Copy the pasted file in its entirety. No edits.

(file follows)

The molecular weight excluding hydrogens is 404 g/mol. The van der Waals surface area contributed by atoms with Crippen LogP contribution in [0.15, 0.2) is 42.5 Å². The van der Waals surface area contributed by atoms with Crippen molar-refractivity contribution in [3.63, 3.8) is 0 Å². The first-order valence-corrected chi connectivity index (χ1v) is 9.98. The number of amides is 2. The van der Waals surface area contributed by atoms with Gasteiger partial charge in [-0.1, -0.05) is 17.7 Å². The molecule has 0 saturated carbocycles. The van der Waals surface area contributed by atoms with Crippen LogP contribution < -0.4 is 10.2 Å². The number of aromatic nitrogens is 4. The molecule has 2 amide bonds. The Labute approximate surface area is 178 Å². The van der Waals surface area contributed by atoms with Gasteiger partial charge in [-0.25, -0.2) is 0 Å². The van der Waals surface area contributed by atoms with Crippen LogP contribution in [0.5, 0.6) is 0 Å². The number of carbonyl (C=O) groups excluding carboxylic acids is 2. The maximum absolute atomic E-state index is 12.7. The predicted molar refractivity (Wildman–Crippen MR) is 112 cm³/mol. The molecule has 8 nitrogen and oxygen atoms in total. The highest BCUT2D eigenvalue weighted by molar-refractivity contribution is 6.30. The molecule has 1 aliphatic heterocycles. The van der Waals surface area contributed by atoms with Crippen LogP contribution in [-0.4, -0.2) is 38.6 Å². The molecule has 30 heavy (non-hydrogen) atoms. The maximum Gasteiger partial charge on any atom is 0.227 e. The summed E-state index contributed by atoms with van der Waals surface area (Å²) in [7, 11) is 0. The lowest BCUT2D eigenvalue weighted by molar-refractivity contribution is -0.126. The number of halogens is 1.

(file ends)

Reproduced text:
The molecular weight excluding hydrogens is 404 g/mol. The van der Waals surface area contributed by atoms with Crippen LogP contribution in [0.15, 0.2) is 42.5 Å². The van der Waals surface area contributed by atoms with Crippen molar-refractivity contribution in [3.63, 3.8) is 0 Å². The first-order valence-corrected chi connectivity index (χ1v) is 9.98. The number of amides is 2. The van der Waals surface area contributed by atoms with Gasteiger partial charge in [-0.1, -0.05) is 17.7 Å². The molecule has 0 saturated carbocycles. The van der Waals surface area contributed by atoms with Crippen LogP contribution < -0.4 is 10.2 Å². The number of aromatic nitrogens is 4. The molecule has 2 amide bonds. The Labute approximate surface area is 178 Å². The van der Waals surface area contributed by atoms with Gasteiger partial charge in [-0.25, -0.2) is 0 Å². The van der Waals surface area contributed by atoms with Crippen LogP contribution in [0.5, 0.6) is 0 Å². The number of carbonyl (C=O) groups excluding carboxylic acids is 2. The maximum absolute atomic E-state index is 12.7. The predicted molar refractivity (Wildman–Crippen MR) is 112 cm³/mol. The molecule has 8 nitrogen and oxygen atoms in total. The highest BCUT2D eigenvalue weighted by molar-refractivity contribution is 6.30. The molecule has 1 aliphatic heterocycles. The van der Waals surface area contributed by atoms with Crippen LogP contribution in [-0.4, -0.2) is 38.6 Å². The molecule has 30 heavy (non-hydrogen) atoms. The maximum Gasteiger partial charge on any atom is 0.227 e. The summed E-state index contributed by atoms with van der Waals surface area (Å²) in [7, 11) is 0. The lowest BCUT2D eigenvalue weighted by molar-refractivity contribution is -0.126. The number of halogens is 1.